Australia joins ASAT test ban, raising like-minded countries to eight
SEOUL, South Korea —Australia has pledged not to conduct direct-ascent anti-satellite (ASAT) missile testing, throwing its weight behind the U.S.-driven initiative launched in April to promote the peaceful and safe use of outer space.
Australia’s pledge comes about three weeks after the United Kingdom and South Korea joined the initiative, raising the number of like-minded countries to eight. Japan and Germany joined the campaign in mid-September, New Zealand in July and Canada in May. And more countries are expected to join as the U.S. ramps up efforts to promote the ban.
“The Australian Government commits to never conduct destructive, direct-ascent anti–satellite missile testing, consistent with our role as a responsible actor in space,” said the country’s foreign minister Penny Wong, defense minister Richard Marles and industry and science minister Ed Husic in an Oct. 27 joint statement. “The use of these missiles to destroy space objects is reckless, irresponsible and poses threats to space assets of all nations.”
They called on “all nations” to join the initiative as a “transparency and confidence-building measure.”
This announcement came one day after a ranking Russian diplomat reiterated previous declarations at a United Nations meeting that Russia could target private space networks that assist military operations against Russia. Konstantin Vorontsov, deputy director of the Russian foreign ministry’s department for non-proliferation and arms, called the West’s use of commercial satellites “an extremely dangerous trend that … has become apparent during the latest developments in Ukraine.” He noted that such assistance constitutes “indirect participation” in military conflicts, adding “quasi-civilian infrastructure may become a legitimate target for retaliation.” Although the diplomat did not mention Starlink by name in the speech, the SpaceX internet satellite network has served as a communications lifeline for Ukraine.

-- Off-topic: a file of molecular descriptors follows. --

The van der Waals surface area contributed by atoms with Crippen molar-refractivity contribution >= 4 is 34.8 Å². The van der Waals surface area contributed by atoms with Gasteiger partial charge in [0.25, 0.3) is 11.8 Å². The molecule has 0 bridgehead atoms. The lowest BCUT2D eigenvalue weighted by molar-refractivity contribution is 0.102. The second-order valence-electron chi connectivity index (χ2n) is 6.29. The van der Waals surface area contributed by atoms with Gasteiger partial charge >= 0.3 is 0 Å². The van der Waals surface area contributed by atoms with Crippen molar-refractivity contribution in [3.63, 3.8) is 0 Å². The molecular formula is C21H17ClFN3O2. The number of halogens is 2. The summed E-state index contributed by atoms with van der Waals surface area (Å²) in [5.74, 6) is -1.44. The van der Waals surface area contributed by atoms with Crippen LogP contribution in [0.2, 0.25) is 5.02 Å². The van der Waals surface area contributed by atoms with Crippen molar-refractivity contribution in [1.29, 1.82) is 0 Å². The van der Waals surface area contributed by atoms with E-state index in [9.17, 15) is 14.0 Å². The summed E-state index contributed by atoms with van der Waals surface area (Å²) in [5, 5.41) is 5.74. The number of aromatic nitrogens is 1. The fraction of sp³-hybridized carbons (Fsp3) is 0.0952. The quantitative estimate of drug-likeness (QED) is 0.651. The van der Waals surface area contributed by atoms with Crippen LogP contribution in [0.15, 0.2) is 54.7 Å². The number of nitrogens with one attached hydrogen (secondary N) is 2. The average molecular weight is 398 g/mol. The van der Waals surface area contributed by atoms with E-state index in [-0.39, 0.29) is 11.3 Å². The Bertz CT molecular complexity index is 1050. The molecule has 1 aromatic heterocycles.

Meanwhile, the three Australian ministers expressed support for the United Nations open-ended working group on reducing space threats working on setting norms, rules and principles of responsible behaviors in space.
“The global community must work together to build a common understanding on rules and norms that can guide how states behave in outer space,” the foreign minister said in the statement. “This commitment to responsible behaviour, helps build a meaningful framework that contributes to the security, safety and sustainability of outer space.” The working group, established by a U.K.-sponsored resolution in December last year, had its second session in September and will conclude its work in August 2023.